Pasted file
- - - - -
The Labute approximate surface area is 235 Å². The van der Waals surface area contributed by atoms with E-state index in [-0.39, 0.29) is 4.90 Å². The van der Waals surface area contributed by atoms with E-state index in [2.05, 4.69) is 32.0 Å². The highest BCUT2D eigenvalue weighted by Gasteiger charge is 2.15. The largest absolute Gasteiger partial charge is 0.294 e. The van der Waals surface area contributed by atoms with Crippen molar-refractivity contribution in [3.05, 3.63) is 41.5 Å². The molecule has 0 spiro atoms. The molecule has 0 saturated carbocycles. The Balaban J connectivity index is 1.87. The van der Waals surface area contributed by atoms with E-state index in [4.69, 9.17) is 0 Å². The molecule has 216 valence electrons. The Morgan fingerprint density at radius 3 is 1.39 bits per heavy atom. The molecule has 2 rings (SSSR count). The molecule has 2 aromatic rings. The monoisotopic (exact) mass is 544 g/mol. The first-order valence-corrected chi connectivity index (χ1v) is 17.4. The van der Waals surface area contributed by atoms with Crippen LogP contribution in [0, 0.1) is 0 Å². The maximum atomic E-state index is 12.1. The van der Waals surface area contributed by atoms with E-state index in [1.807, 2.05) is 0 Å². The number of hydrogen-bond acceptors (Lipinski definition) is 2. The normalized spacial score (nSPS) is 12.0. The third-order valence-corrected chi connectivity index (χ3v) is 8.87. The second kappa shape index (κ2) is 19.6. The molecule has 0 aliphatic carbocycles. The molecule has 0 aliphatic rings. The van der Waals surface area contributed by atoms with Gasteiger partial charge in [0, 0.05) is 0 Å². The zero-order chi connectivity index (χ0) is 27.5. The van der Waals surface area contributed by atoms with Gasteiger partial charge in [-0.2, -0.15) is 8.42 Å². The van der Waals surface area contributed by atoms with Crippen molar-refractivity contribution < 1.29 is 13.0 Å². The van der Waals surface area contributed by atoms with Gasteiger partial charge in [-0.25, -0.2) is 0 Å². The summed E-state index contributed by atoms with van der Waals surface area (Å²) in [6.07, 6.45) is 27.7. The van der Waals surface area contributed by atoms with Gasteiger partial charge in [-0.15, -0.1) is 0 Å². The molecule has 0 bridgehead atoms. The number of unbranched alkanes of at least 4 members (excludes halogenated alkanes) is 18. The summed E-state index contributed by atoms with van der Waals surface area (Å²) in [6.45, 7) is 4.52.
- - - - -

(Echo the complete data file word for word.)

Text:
The Labute approximate surface area is 235 Å². The van der Waals surface area contributed by atoms with E-state index in [-0.39, 0.29) is 4.90 Å². The van der Waals surface area contributed by atoms with E-state index in [2.05, 4.69) is 32.0 Å². The highest BCUT2D eigenvalue weighted by Gasteiger charge is 2.15. The largest absolute Gasteiger partial charge is 0.294 e. The van der Waals surface area contributed by atoms with Crippen molar-refractivity contribution in [3.05, 3.63) is 41.5 Å². The molecule has 0 spiro atoms. The molecule has 0 saturated carbocycles. The Balaban J connectivity index is 1.87. The van der Waals surface area contributed by atoms with E-state index in [4.69, 9.17) is 0 Å². The molecule has 216 valence electrons. The Morgan fingerprint density at radius 3 is 1.39 bits per heavy atom. The molecule has 2 rings (SSSR count). The molecule has 2 aromatic rings. The monoisotopic (exact) mass is 544 g/mol. The first-order valence-corrected chi connectivity index (χ1v) is 17.4. The van der Waals surface area contributed by atoms with Crippen LogP contribution in [0, 0.1) is 0 Å². The maximum atomic E-state index is 12.1. The van der Waals surface area contributed by atoms with E-state index in [1.807, 2.05) is 0 Å². The number of hydrogen-bond acceptors (Lipinski definition) is 2. The normalized spacial score (nSPS) is 12.0. The third-order valence-corrected chi connectivity index (χ3v) is 8.87. The second kappa shape index (κ2) is 19.6. The molecule has 0 aliphatic carbocycles. The molecule has 0 aliphatic rings. The van der Waals surface area contributed by atoms with Gasteiger partial charge in [0, 0.05) is 0 Å². The zero-order chi connectivity index (χ0) is 27.5. The van der Waals surface area contributed by atoms with Gasteiger partial charge in [-0.2, -0.15) is 8.42 Å². The van der Waals surface area contributed by atoms with Crippen molar-refractivity contribution < 1.29 is 13.0 Å². The van der Waals surface area contributed by atoms with Gasteiger partial charge in [-0.25, -0.2) is 0 Å². The summed E-state index contributed by atoms with van der Waals surface area (Å²) in [6.07, 6.45) is 27.7. The van der Waals surface area contributed by atoms with Gasteiger partial charge in [-0.15, -0.1) is 0 Å². The molecule has 0 bridgehead atoms. The number of unbranched alkanes of at least 4 members (excludes halogenated alkanes) is 18. The summed E-state index contributed by atoms with van der Waals surface area (Å²) in [6.45, 7) is 4.52.